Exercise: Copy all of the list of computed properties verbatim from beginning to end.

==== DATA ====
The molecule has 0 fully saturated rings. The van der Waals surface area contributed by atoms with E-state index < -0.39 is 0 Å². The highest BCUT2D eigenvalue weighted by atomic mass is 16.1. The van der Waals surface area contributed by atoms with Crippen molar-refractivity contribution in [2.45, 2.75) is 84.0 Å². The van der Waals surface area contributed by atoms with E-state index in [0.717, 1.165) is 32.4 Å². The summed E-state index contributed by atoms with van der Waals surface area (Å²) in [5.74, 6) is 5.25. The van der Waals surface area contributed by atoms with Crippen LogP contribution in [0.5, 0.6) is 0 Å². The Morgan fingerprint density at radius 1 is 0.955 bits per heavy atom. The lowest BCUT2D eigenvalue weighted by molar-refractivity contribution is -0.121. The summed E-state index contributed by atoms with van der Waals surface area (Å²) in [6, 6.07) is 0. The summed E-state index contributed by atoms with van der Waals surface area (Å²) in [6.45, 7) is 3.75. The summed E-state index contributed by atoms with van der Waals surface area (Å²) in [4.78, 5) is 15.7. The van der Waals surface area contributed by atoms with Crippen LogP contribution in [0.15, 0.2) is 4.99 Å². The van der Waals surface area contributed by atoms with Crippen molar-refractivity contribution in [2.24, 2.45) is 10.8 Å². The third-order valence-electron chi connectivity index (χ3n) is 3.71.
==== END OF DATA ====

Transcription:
The molecule has 0 fully saturated rings. The van der Waals surface area contributed by atoms with E-state index < -0.39 is 0 Å². The highest BCUT2D eigenvalue weighted by atomic mass is 16.1. The van der Waals surface area contributed by atoms with Crippen molar-refractivity contribution in [2.45, 2.75) is 84.0 Å². The van der Waals surface area contributed by atoms with E-state index in [0.717, 1.165) is 32.4 Å². The summed E-state index contributed by atoms with van der Waals surface area (Å²) in [5.74, 6) is 5.25. The van der Waals surface area contributed by atoms with Crippen LogP contribution in [0.5, 0.6) is 0 Å². The Morgan fingerprint density at radius 1 is 0.955 bits per heavy atom. The lowest BCUT2D eigenvalue weighted by molar-refractivity contribution is -0.121. The summed E-state index contributed by atoms with van der Waals surface area (Å²) in [6, 6.07) is 0. The summed E-state index contributed by atoms with van der Waals surface area (Å²) in [6.45, 7) is 3.75. The summed E-state index contributed by atoms with van der Waals surface area (Å²) in [4.78, 5) is 15.7. The van der Waals surface area contributed by atoms with Crippen LogP contribution in [0.15, 0.2) is 4.99 Å². The van der Waals surface area contributed by atoms with Crippen molar-refractivity contribution in [2.24, 2.45) is 10.8 Å². The third-order valence-electron chi connectivity index (χ3n) is 3.71.